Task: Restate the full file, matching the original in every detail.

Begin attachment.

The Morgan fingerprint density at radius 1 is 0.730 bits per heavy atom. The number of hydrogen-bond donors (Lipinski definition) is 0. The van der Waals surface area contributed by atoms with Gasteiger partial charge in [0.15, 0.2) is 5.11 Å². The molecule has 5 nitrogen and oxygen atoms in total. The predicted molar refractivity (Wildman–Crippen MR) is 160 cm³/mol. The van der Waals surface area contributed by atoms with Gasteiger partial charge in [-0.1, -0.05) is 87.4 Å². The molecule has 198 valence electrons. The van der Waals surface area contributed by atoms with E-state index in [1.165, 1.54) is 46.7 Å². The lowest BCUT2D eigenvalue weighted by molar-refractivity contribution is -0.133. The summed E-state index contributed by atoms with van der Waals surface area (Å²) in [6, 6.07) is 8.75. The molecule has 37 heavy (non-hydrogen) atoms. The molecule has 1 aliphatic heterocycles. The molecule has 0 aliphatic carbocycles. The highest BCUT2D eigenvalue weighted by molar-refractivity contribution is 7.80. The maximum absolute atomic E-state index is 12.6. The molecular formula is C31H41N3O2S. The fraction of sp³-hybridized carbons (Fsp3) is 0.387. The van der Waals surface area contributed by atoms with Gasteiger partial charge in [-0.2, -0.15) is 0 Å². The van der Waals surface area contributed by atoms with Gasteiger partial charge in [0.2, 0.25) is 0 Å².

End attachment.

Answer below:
The Morgan fingerprint density at radius 1 is 0.730 bits per heavy atom. The number of hydrogen-bond donors (Lipinski definition) is 0. The van der Waals surface area contributed by atoms with Gasteiger partial charge in [0.15, 0.2) is 5.11 Å². The molecule has 5 nitrogen and oxygen atoms in total. The predicted molar refractivity (Wildman–Crippen MR) is 160 cm³/mol. The van der Waals surface area contributed by atoms with Gasteiger partial charge in [-0.1, -0.05) is 87.4 Å². The molecule has 198 valence electrons. The van der Waals surface area contributed by atoms with E-state index in [1.165, 1.54) is 46.7 Å². The lowest BCUT2D eigenvalue weighted by molar-refractivity contribution is -0.133. The summed E-state index contributed by atoms with van der Waals surface area (Å²) in [6, 6.07) is 8.75. The molecule has 37 heavy (non-hydrogen) atoms. The molecule has 1 aliphatic heterocycles. The molecule has 0 aliphatic carbocycles. The highest BCUT2D eigenvalue weighted by molar-refractivity contribution is 7.80. The maximum absolute atomic E-state index is 12.6. The molecular formula is C31H41N3O2S. The fraction of sp³-hybridized carbons (Fsp3) is 0.387. The van der Waals surface area contributed by atoms with Gasteiger partial charge in [-0.2, -0.15) is 0 Å². The van der Waals surface area contributed by atoms with Gasteiger partial charge in [0.2, 0.25) is 0 Å².